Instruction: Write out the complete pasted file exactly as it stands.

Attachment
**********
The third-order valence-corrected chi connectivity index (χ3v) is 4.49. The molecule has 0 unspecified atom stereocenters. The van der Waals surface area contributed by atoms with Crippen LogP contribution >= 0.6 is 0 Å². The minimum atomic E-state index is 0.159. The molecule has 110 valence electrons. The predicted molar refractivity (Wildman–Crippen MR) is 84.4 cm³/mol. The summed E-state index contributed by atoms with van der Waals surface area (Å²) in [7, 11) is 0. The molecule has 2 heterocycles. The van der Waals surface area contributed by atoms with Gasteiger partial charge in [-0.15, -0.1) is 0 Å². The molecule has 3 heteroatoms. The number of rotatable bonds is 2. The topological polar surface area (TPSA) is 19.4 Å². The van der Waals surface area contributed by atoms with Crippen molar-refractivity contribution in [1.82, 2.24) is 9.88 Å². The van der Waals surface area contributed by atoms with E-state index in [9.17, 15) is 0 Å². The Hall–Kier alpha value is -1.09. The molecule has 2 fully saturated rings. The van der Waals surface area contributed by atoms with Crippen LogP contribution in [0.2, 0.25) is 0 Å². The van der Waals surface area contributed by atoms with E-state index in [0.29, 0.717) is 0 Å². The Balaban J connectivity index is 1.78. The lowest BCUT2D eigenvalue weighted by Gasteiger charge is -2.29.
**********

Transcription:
The third-order valence-corrected chi connectivity index (χ3v) is 4.49. The molecule has 0 unspecified atom stereocenters. The van der Waals surface area contributed by atoms with Crippen LogP contribution >= 0.6 is 0 Å². The minimum atomic E-state index is 0.159. The molecule has 110 valence electrons. The predicted molar refractivity (Wildman–Crippen MR) is 84.4 cm³/mol. The summed E-state index contributed by atoms with van der Waals surface area (Å²) in [7, 11) is 0. The molecule has 2 heterocycles. The van der Waals surface area contributed by atoms with Gasteiger partial charge in [-0.15, -0.1) is 0 Å². The molecule has 3 heteroatoms. The number of rotatable bonds is 2. The topological polar surface area (TPSA) is 19.4 Å². The van der Waals surface area contributed by atoms with Crippen molar-refractivity contribution in [1.82, 2.24) is 9.88 Å². The van der Waals surface area contributed by atoms with E-state index in [9.17, 15) is 0 Å². The Hall–Kier alpha value is -1.09. The molecule has 2 fully saturated rings. The van der Waals surface area contributed by atoms with Crippen LogP contribution in [0.2, 0.25) is 0 Å². The van der Waals surface area contributed by atoms with E-state index in [0.29, 0.717) is 0 Å². The Balaban J connectivity index is 1.78. The lowest BCUT2D eigenvalue weighted by Gasteiger charge is -2.29.